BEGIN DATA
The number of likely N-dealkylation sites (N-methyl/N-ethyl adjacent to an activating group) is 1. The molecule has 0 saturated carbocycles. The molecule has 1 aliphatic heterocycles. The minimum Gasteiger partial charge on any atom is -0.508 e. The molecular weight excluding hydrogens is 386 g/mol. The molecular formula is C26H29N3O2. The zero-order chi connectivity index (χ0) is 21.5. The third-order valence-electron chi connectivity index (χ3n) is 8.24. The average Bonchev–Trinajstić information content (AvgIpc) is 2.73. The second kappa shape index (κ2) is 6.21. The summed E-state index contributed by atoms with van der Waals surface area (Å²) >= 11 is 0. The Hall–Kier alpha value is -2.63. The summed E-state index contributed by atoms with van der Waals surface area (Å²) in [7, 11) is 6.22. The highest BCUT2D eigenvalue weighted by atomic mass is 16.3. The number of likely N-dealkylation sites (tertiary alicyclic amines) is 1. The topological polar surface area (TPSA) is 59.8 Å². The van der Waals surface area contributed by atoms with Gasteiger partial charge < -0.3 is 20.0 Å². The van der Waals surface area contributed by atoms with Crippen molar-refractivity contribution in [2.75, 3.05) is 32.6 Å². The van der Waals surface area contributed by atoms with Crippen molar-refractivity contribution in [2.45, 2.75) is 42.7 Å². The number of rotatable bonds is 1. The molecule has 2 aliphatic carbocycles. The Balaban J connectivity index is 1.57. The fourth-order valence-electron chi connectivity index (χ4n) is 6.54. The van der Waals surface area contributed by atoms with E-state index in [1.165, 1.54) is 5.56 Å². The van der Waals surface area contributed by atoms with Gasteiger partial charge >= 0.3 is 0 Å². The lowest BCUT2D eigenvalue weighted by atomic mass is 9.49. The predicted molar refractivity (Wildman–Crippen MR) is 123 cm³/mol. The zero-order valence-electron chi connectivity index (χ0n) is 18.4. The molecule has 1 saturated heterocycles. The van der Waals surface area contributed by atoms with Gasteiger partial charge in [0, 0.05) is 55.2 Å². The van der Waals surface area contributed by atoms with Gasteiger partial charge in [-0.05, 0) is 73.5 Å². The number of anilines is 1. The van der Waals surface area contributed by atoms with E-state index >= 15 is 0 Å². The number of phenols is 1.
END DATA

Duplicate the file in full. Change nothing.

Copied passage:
The number of likely N-dealkylation sites (N-methyl/N-ethyl adjacent to an activating group) is 1. The molecule has 0 saturated carbocycles. The molecule has 1 aliphatic heterocycles. The minimum Gasteiger partial charge on any atom is -0.508 e. The molecular weight excluding hydrogens is 386 g/mol. The molecular formula is C26H29N3O2. The zero-order chi connectivity index (χ0) is 21.5. The third-order valence-electron chi connectivity index (χ3n) is 8.24. The average Bonchev–Trinajstić information content (AvgIpc) is 2.73. The second kappa shape index (κ2) is 6.21. The summed E-state index contributed by atoms with van der Waals surface area (Å²) >= 11 is 0. The Hall–Kier alpha value is -2.63. The summed E-state index contributed by atoms with van der Waals surface area (Å²) in [7, 11) is 6.22. The highest BCUT2D eigenvalue weighted by atomic mass is 16.3. The number of likely N-dealkylation sites (tertiary alicyclic amines) is 1. The topological polar surface area (TPSA) is 59.8 Å². The van der Waals surface area contributed by atoms with Gasteiger partial charge < -0.3 is 20.0 Å². The van der Waals surface area contributed by atoms with Crippen molar-refractivity contribution in [2.75, 3.05) is 32.6 Å². The van der Waals surface area contributed by atoms with Crippen molar-refractivity contribution in [2.45, 2.75) is 42.7 Å². The number of rotatable bonds is 1. The molecule has 2 aliphatic carbocycles. The Balaban J connectivity index is 1.57. The fourth-order valence-electron chi connectivity index (χ4n) is 6.54. The van der Waals surface area contributed by atoms with E-state index in [1.165, 1.54) is 5.56 Å². The van der Waals surface area contributed by atoms with Gasteiger partial charge >= 0.3 is 0 Å². The lowest BCUT2D eigenvalue weighted by atomic mass is 9.49. The predicted molar refractivity (Wildman–Crippen MR) is 123 cm³/mol. The zero-order valence-electron chi connectivity index (χ0n) is 18.4. The molecule has 1 saturated heterocycles. The van der Waals surface area contributed by atoms with Gasteiger partial charge in [0, 0.05) is 55.2 Å². The van der Waals surface area contributed by atoms with Gasteiger partial charge in [-0.05, 0) is 73.5 Å². The number of anilines is 1. The van der Waals surface area contributed by atoms with E-state index >= 15 is 0 Å². The number of phenols is 1.